When you are hearing about an upcoming discursive essay assignment for the first time, your first reaction is probably confusion. If you have never dealt with discursive writing before, you may have no idea what it actually is and how to write a discursive essay at all.
We are a high-quality yet essay writing website that knows how to make every essay shine. Here is our complete guide on discursive essay writing.
What is Discursive Writing?
Mastering the art of discursive writing is impossible without first learning the definition of this type of writing. So what is a discursive essay and what makes it so different from other types of essays and so challenging to write?
Discursive writing is the process of describing different sides of an argument in an attempt to find the correct one. When writing a discursive essay, you may be asked to present one or more sides of the argument, and all along the writing process, you need to keep in mind the discursive essay purpose, which is to discover the truth through exploring different arguments.
Discursive Essay Format
Like any other form of academic writing, a discursive essay has its own specific format and structure that you need to follow. Luckily, the structure of a discursive essay is not that different from the structure of most other essays and contains an introduction, the body of the essay, and the conclusion. The most common discursive essay format looks like this:
- Body paragraphs
- Argument 1 with evidence
- Argument 2 with evidence
- Argument 3 with evidence
- Opposing argument with counterarguments
From the description and the structure of a discursive essay, it may seem like it’s exactly the same as an argumentative essay. However, while those two types of essays to share a lot of features, they are also very different in nature.
In an argumentative essay, the author’s job is to pick one sign and argue for it. A discursive essay, on the other hand, requires the author to present different sides of one argument to form a more complete vision of the subject of the essay.
How to Write an Introduction for a Discursive Essay
The discursive essay introduction is the part of your essay that sets the tone and prepares the readers for the content of your paper. Your introduction should not be too detailed, but it should provide just enough information to get the audience acquainted with the topic.
So how to start a discursive essay introduction the right way? A good idea is to use a hook as the first sentence of the introduction. Then you need to provide a brief overview of the problem, as well as the sides of the argument you want to discuss further.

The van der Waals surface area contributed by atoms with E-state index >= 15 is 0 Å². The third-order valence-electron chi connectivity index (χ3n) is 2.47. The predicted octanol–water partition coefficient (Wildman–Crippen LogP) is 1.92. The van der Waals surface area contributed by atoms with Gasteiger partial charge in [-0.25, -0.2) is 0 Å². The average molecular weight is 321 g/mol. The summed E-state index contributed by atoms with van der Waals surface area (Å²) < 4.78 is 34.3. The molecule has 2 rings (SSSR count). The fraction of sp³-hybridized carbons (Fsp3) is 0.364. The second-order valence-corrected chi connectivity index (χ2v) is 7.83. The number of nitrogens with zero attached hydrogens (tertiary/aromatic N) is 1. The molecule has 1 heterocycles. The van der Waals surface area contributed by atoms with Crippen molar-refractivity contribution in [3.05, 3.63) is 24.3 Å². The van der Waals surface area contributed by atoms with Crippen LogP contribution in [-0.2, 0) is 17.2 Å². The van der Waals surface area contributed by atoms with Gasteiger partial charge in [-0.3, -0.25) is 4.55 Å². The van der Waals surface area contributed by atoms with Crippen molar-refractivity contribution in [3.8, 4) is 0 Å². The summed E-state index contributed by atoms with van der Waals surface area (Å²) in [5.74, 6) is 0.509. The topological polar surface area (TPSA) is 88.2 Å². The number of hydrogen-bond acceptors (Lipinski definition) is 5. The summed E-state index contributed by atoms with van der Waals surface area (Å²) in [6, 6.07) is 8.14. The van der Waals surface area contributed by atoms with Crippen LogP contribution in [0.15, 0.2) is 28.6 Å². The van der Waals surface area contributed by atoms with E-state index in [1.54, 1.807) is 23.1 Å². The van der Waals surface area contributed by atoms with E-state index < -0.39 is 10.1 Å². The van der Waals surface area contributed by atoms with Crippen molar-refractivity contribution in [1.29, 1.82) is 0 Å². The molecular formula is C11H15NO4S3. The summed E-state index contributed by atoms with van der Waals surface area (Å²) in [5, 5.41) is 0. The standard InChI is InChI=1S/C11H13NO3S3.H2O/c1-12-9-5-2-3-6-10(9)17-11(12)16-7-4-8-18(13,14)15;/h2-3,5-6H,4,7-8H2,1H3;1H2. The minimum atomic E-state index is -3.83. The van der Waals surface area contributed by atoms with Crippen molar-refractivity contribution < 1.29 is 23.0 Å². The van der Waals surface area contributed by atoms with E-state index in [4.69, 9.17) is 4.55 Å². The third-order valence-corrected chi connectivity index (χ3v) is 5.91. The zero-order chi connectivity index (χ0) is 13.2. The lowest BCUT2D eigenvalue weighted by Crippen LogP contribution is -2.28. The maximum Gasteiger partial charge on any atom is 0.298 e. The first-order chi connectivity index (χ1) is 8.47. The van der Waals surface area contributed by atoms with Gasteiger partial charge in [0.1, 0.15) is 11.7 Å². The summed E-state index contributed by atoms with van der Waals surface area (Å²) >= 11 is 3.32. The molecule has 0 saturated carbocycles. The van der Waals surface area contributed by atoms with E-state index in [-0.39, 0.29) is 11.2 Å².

How to Write the Body of a Discursive Essay
The body of your discursive essay will have the exact number of paragraphs as your arguments plus one paragraph for the opposing argument. If you decide to disclose two sides of the argument, you will need to use the alternate order for the body paragraphs: one for and one against the main argument.
Each paragraph of the body of your discursive essay must be dedicated to a separate idea. Place the main idea at the beginning of the paragraph, add a summary of the argument, and attach the supporting evidence from credible sources.
In the final paragraph of the body of the discursive essay, you need to present the possible opposing arguments and then offer your own counterarguments. One of the most helpful discursive essay writing tips for this paragraph is to pretend like you are taking part in the debate and need to destroy your opponent’s arguments.
The important thing to remember when writing the body of a discursive essay is that even though you will use separate paragraphs for different arguments, you shouldn’t place a title for every paragraph — the body of the essay should read as a whole. You also shouldn’t express your personal opinion anywhere except for the conclusion.
How to Write a Discursive Essay Conclusion
After you’ve said everything you wanted to say in the introduction and body paragraphs of your discursive essay, all that is left to do is write the conclusion. Begin the conclusion by offering a summary of the body paragraphs of the essay, putting a special emphasis on the arguments and the supportive evidence.
At the end of the conclusion, you can get a little personal and express your own views on the subject. Keep this section of the conclusion brief and make sure it does not argue with the tone and content of the body of your discursive essay.
Discursive Essay Topics
The process of writing a discursive essay starts with a great topic. If you haven’t been assigned a topic by your professor and don’t know how to find a topic that will evolve into a powerful essay, here are 15 topics for your inspiration:
- Are smartphones doing more harm than good?
- Should award ceremonies become more diverse?
- Professional sports at a young age are not healthy.
- The government must control people’s diets.
- It is time for the first female president of the USA.
- Being an Instagram blogger is not a real profession.
- Sports in schools should not be mandatory.
- Should we allow all prisoners to vote in elections?
- Legal smoking and drinking age must be raised.
- Video games don’t really make people more violent.
- Monarchy should be abolished everywhere in the world.
- It’s okay for the government to track its citizens.
- A degree in arts does not translate into a well-paying career.
- Driverless cars are more dangerous than we think.
- Superhero movies don’t have any cultural value.
In some cases, even if you really like the topic of your discursive essay, you simply don’t have the time or skills required to write a convincing paper. Our essay writing service is always ready to complete your assignment of any complexity level exactly on time!